Why Science Causes People to Leave the Faith (and how to fix it)

The Science of God News Letter.jpg

“I Just don’t know if I can believe anymore.”  It’s a phrase I have heard in my office far too many times.  And when it is a person who has not recently experienced a tragedy, the source of their lack of confidence in their beliefs is often Science.  

Whether they had a teacher contradict something they believed to be a key tenant of Christianity, or just watched some Discovery or History channel special, somehow the discoveries of Science has challenged (or ruled out the possibility altogether of) their belief in God.

Some will tell you the solution is to wage an all out war against Science.  Pull your kids out of school, make them teach religious principles in the classroom, and disprove (using things very close to science) anything that even hints at disputing a religious belief. This response will not only exacerbate the problem, it totally misunderstands the REAL issue here.

On the surface, you might think that the problem is that Science is challenging the truths of Scripture when serious Science never seeks to interact with the spiritual at all. It seeks to collect data, analyze it and make conclusions from it.  Disproving God is an aftereffect of offering another option (based on the data collected) of how something occurred.

Which forces a choice: either our Biblical explanation of an event is correct and God is real or Science is correct and God is not real right?  Wrong.  There is a third option: we have poor theology.  I think that is, more often than not, the case.

For too long, we have explained our faith’s relationship to science using a HORRIBLE method known as the God of the gaps.  Basically, wherever Science comes up with nothing, we interject God.  

Before we understood how our immune system fought a common virus, every time a person recovered from one it was attributed to God.

Before we understood the gravitational force that holds our solar system together, the answer was: God held it together.

Before we understood how plate tectonics worked, earthquakes and tidal waves were God’s judgement.

The problem with all of this is that when science fills in one of the gaps and explains something that was attributed to God, God seems less credible and less powerful.

Fast forward to when I was a child.  The Scientific idea that was rocking our spiritual world was the idea of the Big Bang.  Up until that point, even those who ascribed to evolution had no real explanation for how the universe was created, and God was the answer.  

I remember talking to a pastor about the Big Bang and saying, “If the universe was created by the Big Bang, where was God?”  One of my gaps had been filled in thus making God seem a little less.  His reply?  “Well, maybe the universe was created by the Big Bang, but what made the Big Bang?”  Another Gap, and another place for God to live.  Until…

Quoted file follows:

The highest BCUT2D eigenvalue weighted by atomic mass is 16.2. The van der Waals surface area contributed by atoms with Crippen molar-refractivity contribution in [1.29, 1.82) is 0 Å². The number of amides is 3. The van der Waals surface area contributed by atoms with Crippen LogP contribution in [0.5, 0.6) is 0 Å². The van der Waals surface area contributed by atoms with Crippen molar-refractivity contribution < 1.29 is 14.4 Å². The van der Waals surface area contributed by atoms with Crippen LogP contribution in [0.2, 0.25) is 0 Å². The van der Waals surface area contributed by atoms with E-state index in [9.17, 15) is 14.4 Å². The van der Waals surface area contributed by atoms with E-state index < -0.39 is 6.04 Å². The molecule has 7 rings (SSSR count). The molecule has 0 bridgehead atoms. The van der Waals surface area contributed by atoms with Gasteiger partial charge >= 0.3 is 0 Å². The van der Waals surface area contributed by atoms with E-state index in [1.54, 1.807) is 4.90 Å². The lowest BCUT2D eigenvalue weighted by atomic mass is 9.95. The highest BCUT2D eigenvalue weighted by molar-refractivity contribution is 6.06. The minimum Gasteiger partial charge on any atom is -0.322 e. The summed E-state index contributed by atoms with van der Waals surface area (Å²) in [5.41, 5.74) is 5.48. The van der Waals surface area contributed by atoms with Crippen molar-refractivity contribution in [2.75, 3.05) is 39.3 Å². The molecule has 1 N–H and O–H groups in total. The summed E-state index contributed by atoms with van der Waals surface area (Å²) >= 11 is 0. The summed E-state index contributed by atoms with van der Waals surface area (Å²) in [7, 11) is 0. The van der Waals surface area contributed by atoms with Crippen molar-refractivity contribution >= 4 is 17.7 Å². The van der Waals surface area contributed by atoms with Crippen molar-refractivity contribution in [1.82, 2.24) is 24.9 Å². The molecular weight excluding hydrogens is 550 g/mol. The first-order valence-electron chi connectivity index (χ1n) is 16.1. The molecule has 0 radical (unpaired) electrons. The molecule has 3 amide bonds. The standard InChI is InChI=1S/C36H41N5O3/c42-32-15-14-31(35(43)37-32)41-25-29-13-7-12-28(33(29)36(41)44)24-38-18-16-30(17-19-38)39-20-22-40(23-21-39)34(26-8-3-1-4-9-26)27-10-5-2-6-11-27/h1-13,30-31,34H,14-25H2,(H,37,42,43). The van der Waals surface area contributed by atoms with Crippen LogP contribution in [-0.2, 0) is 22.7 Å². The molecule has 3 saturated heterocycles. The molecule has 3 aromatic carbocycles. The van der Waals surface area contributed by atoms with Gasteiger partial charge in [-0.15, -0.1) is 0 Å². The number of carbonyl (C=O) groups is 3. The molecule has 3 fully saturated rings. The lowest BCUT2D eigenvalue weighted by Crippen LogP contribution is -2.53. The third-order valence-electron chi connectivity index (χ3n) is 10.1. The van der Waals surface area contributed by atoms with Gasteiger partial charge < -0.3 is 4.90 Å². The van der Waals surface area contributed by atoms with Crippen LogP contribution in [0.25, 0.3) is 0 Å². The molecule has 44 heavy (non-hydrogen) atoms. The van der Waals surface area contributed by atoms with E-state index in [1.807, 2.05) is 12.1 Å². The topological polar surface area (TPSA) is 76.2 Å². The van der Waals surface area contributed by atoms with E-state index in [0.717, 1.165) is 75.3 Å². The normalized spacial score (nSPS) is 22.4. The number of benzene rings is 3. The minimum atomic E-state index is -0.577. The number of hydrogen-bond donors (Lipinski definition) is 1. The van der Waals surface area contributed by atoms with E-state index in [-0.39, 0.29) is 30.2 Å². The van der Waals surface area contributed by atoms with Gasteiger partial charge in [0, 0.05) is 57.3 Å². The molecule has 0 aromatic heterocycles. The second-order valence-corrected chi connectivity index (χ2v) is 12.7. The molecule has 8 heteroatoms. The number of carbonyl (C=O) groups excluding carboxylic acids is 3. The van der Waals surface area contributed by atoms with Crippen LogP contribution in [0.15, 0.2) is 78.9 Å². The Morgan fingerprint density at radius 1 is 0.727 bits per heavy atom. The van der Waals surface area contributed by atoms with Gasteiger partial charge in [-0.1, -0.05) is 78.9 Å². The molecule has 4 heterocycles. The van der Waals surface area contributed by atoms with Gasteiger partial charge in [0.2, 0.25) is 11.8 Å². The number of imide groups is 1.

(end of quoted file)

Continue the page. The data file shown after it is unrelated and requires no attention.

You’ve guessed it.  There is a plausible explanation now for how the Big Bang happened, and our bad theology has once again allowed God to be unseated by Science.

What’s the solution?  Pretty simple:  stop using the God of the gaps and start using science.  Start using science?  That’s right.  Check out Romans 1:20: “For since the creation of the world God’s invisible qualities—his eternal power and divine nature—have been clearly seen, being understood from what has been made, so that people are without excuse.”

God created the universe and created it to tell us about who he is.  That means when we (Scientists) study the world and come to a greater understanding of it, we are further clarifying God’s message about who he is. That means Science is an intensely spiritual undertaking for those who believe in Jesus.

When the findings of Science become another tool for us to better understand God, we can take God out of the gaps and place him where he belongs: as ruler over all.  We stop making enemies out of the geniuses that are studying God’s creation, and we allow our people to believe without feeing they have to reject Science.

>>>Read More: 5 Simple Ways to Keep Skeptics out of the Church

Why Rulers Don't Work (Lorentz Contraction)

As mentioned in the previous post, I am thinking through a series of ideas I am picking up from a book by Brian Greene called The Elegant Universe.


Lorentz contraction is something quite peculiar. It is observed when something is measured while standing still and while in motion. You would expect that if you measured your car while it was sitting in your driveway to be 8’ 3” long and then repeated the measurement while it was moving that the two measurements would be the same. When in fact, the moving measurement would be smaller.